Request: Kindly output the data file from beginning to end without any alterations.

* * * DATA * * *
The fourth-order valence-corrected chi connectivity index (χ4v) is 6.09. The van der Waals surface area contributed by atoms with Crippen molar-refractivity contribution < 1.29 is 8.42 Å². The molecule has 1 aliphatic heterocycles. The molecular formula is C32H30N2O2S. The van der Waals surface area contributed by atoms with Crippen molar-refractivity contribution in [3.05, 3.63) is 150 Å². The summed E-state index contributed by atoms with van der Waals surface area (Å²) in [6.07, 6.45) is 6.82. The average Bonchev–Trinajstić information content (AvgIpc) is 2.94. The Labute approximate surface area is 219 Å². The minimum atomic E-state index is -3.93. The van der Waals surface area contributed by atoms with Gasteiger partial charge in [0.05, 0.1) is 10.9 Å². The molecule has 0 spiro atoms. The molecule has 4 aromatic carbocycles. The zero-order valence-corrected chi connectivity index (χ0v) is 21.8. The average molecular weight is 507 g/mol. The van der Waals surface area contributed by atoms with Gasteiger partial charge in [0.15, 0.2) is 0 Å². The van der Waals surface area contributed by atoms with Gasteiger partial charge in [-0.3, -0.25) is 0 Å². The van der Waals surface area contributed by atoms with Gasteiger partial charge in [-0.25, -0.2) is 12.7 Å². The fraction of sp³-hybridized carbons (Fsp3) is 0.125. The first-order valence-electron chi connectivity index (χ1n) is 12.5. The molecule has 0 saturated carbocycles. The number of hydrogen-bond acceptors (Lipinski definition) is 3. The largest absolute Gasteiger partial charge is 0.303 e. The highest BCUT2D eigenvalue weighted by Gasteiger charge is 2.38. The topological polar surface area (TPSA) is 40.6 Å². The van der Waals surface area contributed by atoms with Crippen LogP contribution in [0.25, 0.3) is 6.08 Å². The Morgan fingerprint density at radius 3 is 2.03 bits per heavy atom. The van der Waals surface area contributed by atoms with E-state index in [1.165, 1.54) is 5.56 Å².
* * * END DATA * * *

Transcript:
The fourth-order valence-corrected chi connectivity index (χ4v) is 6.09. The van der Waals surface area contributed by atoms with Crippen molar-refractivity contribution < 1.29 is 8.42 Å². The molecule has 1 aliphatic heterocycles. The molecular formula is C32H30N2O2S. The van der Waals surface area contributed by atoms with Crippen molar-refractivity contribution in [3.05, 3.63) is 150 Å². The summed E-state index contributed by atoms with van der Waals surface area (Å²) in [6.07, 6.45) is 6.82. The average Bonchev–Trinajstić information content (AvgIpc) is 2.94. The Labute approximate surface area is 219 Å². The minimum atomic E-state index is -3.93. The van der Waals surface area contributed by atoms with Gasteiger partial charge in [0.05, 0.1) is 10.9 Å². The molecule has 0 spiro atoms. The molecule has 4 aromatic carbocycles. The zero-order valence-corrected chi connectivity index (χ0v) is 21.8. The average molecular weight is 507 g/mol. The van der Waals surface area contributed by atoms with Gasteiger partial charge in [0.15, 0.2) is 0 Å². The van der Waals surface area contributed by atoms with Gasteiger partial charge in [-0.3, -0.25) is 0 Å². The van der Waals surface area contributed by atoms with Gasteiger partial charge in [-0.25, -0.2) is 12.7 Å². The fraction of sp³-hybridized carbons (Fsp3) is 0.125. The first-order valence-electron chi connectivity index (χ1n) is 12.5. The molecule has 0 saturated carbocycles. The number of hydrogen-bond acceptors (Lipinski definition) is 3. The largest absolute Gasteiger partial charge is 0.303 e. The highest BCUT2D eigenvalue weighted by Gasteiger charge is 2.38. The topological polar surface area (TPSA) is 40.6 Å². The van der Waals surface area contributed by atoms with Crippen LogP contribution in [0.25, 0.3) is 6.08 Å². The Morgan fingerprint density at radius 3 is 2.03 bits per heavy atom. The van der Waals surface area contributed by atoms with E-state index in [1.165, 1.54) is 5.56 Å².